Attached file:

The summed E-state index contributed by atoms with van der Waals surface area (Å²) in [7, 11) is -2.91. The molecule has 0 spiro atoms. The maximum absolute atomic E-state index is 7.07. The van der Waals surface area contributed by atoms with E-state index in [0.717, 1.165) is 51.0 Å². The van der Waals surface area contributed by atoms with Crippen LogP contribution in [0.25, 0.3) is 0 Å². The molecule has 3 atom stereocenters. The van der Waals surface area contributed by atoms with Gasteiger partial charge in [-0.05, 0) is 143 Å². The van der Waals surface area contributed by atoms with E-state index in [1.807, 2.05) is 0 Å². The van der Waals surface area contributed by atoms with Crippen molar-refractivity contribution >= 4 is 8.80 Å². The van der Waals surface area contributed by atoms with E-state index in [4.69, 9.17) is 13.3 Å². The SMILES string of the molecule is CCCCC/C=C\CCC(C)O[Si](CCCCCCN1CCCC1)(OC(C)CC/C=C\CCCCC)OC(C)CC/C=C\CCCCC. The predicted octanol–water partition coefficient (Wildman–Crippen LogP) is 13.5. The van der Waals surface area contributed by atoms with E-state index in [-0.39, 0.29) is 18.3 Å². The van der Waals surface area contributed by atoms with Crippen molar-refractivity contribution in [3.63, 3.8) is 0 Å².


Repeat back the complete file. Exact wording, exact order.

The summed E-state index contributed by atoms with van der Waals surface area (Å²) in [7, 11) is -2.91. The molecule has 0 spiro atoms. The maximum absolute atomic E-state index is 7.07. The van der Waals surface area contributed by atoms with E-state index in [0.717, 1.165) is 51.0 Å². The van der Waals surface area contributed by atoms with Crippen LogP contribution in [0.25, 0.3) is 0 Å². The molecule has 3 atom stereocenters. The van der Waals surface area contributed by atoms with Gasteiger partial charge in [-0.05, 0) is 143 Å². The van der Waals surface area contributed by atoms with E-state index in [1.807, 2.05) is 0 Å². The van der Waals surface area contributed by atoms with Crippen molar-refractivity contribution >= 4 is 8.80 Å². The van der Waals surface area contributed by atoms with E-state index in [4.69, 9.17) is 13.3 Å². The SMILES string of the molecule is CCCCC/C=C\CCC(C)O[Si](CCCCCCN1CCCC1)(OC(C)CC/C=C\CCCCC)OC(C)CC/C=C\CCCCC. The predicted octanol–water partition coefficient (Wildman–Crippen LogP) is 13.5. The van der Waals surface area contributed by atoms with E-state index in [-0.39, 0.29) is 18.3 Å². The van der Waals surface area contributed by atoms with Crippen molar-refractivity contribution in [3.63, 3.8) is 0 Å².